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Auckland businesses a priority for council contracts

Press Release

18 September 2019

Auckland businesses a priority for council contracts

Auckland businesses will be given preferential treatment over multinationals in regard to council procurement contracts when John Tamihere wins the mayoralty.

Tamihere said far too many contracts are given to multinational companies who “don’t pay their fair share of tax.”

In his Council Procurement Policy, Tamihere wondered why no one had been held accountable for waiving the warranties on the purchase of the $55 million 26 storey ASB Building, which required an immediate ratepayer injection of $38 million for remediation work.

“If by any form of poor performance or incompetence the ratepayer suffers a major loss contractually, there must be consequences at senior management level,” Tamihere said.

Tamihere will also open the books to disclose terms and agreements of council contractors and consultants earning $50k or more. He also warned council staff who use their authority recklessly would face serious consequences.

“The veil where people hide behind commercial sensitivity must be lifted while we reset, refresh and clean up the city in a fiscal sense,” Tamihere said.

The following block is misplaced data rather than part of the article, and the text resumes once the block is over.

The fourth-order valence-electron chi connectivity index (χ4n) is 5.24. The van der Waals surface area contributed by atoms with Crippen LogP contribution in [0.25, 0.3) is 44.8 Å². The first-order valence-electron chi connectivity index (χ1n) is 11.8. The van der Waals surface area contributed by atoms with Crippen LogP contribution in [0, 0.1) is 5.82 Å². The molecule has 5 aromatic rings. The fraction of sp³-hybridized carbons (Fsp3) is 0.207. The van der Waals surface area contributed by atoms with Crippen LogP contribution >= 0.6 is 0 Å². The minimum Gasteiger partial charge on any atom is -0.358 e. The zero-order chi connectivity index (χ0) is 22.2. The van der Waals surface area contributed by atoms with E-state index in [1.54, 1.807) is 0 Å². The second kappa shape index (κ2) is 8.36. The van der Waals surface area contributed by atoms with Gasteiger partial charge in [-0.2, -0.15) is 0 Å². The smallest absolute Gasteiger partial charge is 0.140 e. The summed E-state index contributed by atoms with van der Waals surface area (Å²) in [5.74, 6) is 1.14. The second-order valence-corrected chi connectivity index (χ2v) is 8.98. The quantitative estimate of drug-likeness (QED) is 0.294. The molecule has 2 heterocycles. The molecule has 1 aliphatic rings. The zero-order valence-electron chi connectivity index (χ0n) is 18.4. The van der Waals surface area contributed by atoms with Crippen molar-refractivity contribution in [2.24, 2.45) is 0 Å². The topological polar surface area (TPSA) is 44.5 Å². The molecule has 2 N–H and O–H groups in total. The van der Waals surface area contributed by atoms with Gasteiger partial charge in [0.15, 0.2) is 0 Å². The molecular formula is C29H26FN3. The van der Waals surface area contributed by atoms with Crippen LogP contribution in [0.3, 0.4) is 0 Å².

“The biggest change of emphasis and requirement under a Tamihere mayoralty will be a stronger application to law applying to Council Controlled Organisations, such as Auckland Transport. There are six separate procurement offices running their own priorities – not the cities.”

Local businesses would also be looked upon favourably.

An emphasis will be placed on the growth of scale for Auckland and New Zealand businesses with our annual purchasing clout, that means purchasing from Auckland and New Zealand domiciled companies,” Tamihere said.

“The number of multi nationals pulling out multimillion dollar contracts and not paying their fair share of tax must stop.”


JT for Mayor
Procurement Policy

The 2019 Auckland Council Procurement Policy
Critical parts of the present procurement policy for the city are not applied, and in effect no Governing Body endeavouring to oversee procurement in Auckland can know whether the policy is being applied to achieve the intentions and outcomes of the law and the policy as set out below.

The Law
Section 10 of the Local Government Act 2002 (amended in 2012) states that all councils must meet the current and future needs of communities in a way that is most cost-effective for households and
businesses. That does not necessarily mean selecting the lowest price bid.

Section 14.1 (H of the Local Government Act 2002) states that
Auckland Council should take into account the social, economic and cultural interests of people and communities and the reasonably foreseeable needs of future generations.

Section 58 Local Government Act states
The principal objective of Council Controlled Organisations (CCOs) is to achieve the commercial and non-commercial objectives specified by Council in the statement of intent.